Reviewed: Anything Goes

Some shows don’t revive well.
The Just So Society, having finally ceded to pressure to programme classic musicals, may have hit a bum note in choosing Anything Goes – an immensely talented cast, some gaffs, and some great musical numbers do little to cover the frankly bald excuse for a script and the racial attitudes central to parts of the plot (centering around converting Chinese men to Christianity).

In some sense, this isn’t a great musical anyway – its book has been in constant flux since its inception and effectively acts as a linking vessel for Cole Porter’s delightful music, which at times feels quite roughly shoehorned in. It’s a work that needs some heavy dramaturgy or incredibly clear direction to be coherent and to deliver the ‘escapism’ that director Marcella Denby mentions in her programme notes. That clarity of execution was, in this production, sadly lacking.

That being said, the performers were immensely talented – Caelan Mitchell-Bennett’s Evelyn was hilarious and consistent, Lydia Milne’s voice glowed, and cameos from Matthew Lansdell were sensational. Just So newcomers George Lea and and Veronique Lalley, as the scheming and ridiculous Moonface and Bonnie respectively, absolutely shone – their chemistry, sense of humour, and energy throughout were uplifting and something of a light in the darkness.


I could watch Lydia Seed’s Reno Sweeney sing the Cole Porter songbook for the rest of my life. Her performance was completely electric – they’re tough (tap) shoes to step into, and she did so with equal parts grace and moxie.

In the world of Anything Goes, There’s No Cure Like Travel because when you’re cruising in open waters, the normal laws don’t apply – superstars fraternise with public enemies and the landed gentry (in more ways than one) and chaos can follow. Interesting costumes and nostalgic musical themes do not make this piece less radical – in many ways, this show is a forerunner to Cabaret and Chicago in its sensuality, and without that kick, this production felt sadly lacking in backbone.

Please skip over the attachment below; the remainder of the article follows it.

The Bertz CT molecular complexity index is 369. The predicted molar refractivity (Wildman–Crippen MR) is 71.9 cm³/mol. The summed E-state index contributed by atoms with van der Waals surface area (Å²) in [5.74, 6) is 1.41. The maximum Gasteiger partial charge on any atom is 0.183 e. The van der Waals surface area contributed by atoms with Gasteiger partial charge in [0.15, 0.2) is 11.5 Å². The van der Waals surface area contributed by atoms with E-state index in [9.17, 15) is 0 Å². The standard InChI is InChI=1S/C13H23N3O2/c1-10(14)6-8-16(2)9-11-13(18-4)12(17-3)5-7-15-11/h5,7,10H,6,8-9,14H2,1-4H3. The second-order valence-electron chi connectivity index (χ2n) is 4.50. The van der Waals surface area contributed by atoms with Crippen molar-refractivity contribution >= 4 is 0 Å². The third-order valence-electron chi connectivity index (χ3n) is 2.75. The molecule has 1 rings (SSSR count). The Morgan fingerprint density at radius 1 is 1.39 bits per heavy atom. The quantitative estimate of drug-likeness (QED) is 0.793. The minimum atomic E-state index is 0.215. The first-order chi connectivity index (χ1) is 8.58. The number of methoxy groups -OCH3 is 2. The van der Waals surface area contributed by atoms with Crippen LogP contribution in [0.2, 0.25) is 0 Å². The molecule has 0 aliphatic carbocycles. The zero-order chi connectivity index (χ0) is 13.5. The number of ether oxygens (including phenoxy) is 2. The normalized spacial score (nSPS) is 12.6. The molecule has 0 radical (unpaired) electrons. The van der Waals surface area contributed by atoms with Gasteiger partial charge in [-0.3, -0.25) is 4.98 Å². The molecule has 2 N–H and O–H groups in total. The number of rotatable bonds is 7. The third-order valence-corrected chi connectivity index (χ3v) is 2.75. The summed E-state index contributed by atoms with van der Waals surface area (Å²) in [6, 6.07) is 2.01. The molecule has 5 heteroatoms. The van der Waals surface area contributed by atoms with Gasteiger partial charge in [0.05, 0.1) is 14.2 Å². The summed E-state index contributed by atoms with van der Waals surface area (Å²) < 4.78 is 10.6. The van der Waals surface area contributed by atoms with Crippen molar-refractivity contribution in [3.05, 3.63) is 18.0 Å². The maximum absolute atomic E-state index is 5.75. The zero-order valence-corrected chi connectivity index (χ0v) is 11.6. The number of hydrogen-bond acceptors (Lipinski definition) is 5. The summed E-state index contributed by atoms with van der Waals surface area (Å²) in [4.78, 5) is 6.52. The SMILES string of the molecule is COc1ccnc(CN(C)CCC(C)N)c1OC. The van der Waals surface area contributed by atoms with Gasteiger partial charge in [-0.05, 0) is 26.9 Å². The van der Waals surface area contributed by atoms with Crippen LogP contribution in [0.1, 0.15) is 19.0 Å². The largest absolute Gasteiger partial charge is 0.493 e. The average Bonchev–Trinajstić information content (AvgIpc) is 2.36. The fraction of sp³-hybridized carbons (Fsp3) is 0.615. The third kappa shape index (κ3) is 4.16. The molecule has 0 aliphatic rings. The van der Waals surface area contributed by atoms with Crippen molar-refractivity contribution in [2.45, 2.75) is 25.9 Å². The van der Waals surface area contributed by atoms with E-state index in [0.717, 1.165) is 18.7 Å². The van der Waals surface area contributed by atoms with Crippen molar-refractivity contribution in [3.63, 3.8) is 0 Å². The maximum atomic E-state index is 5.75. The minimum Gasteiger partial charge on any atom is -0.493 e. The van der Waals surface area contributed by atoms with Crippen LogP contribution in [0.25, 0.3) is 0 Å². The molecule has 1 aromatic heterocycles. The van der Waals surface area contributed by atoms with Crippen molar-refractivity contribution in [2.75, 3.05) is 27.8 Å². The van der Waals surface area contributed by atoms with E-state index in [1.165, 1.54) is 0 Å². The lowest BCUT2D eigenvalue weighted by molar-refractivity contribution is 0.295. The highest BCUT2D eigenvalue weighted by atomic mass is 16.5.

The lack of clarity and confused pacing left a sense of overacting at times, and the beaming smiles of certain cast members left the audience frankly uncomfortable when the action of scenes was unclear. Many jokes failed to land, and actors seemed unsure at times what some of their lines meant. I’m not sure that all of the themes and contexts of the play were fully explored in rehearsal – with Reno and her rather sanitised angels (save for a gloriously sultry and robust performance from Eleanor Burke as Chastity), even the title number, a sort of radical epicurean anthem, was left feeling a bit twee and wet.

Choreography from Sarah Julia Greenberg and Iona Galbraith was excellent, but couldn’t be enjoyed because of the cast’s uncertainty and low energy, as well as the music’s strangely slow tempo, not at all aided by technical sound mixing problems (especially in the brass). This is a show that was written for Broadway in its golden age, whose dance breaks are written for row upon row of Rockettes; not a handful of St Andrews undergrads.

Though there were some costume moments that weren’t entirely right for the period, Anna Tumblety’s attention to detail was commendable. Pulling together costumes for a cast of this size of any coherence on a student budget is no mean feat, and there were some really lovely costume moments, from a reveal for the angels to slick sailor costumes and simple and effective colour co-ordination in It’s De-Lovely.

With last semester’s Songs for A New World and now Anything Goes, one wonders when the Just So Society will learn that the Stage is a woeful venue for musical theatre – it sucks sound away to any corners of the room without any audience, it has limited capacity for set design, and its blackouts are blue-outs at best. Facing these restrictions, it’s little wonder that the world-building was lacking in this production, and similarly unsurprising that there were so many distracting little technical issues with sound. I hope this semester’s next musical, Bare, will find ways of overcoming this venue and prove me wrong.

Despite an immensely talented cast and creative team, the lack of clarity and of direction meant that the called-for glamorous Broadway escapism never really materialised, and the production was left a bit spineless.

2/5 Owlies.

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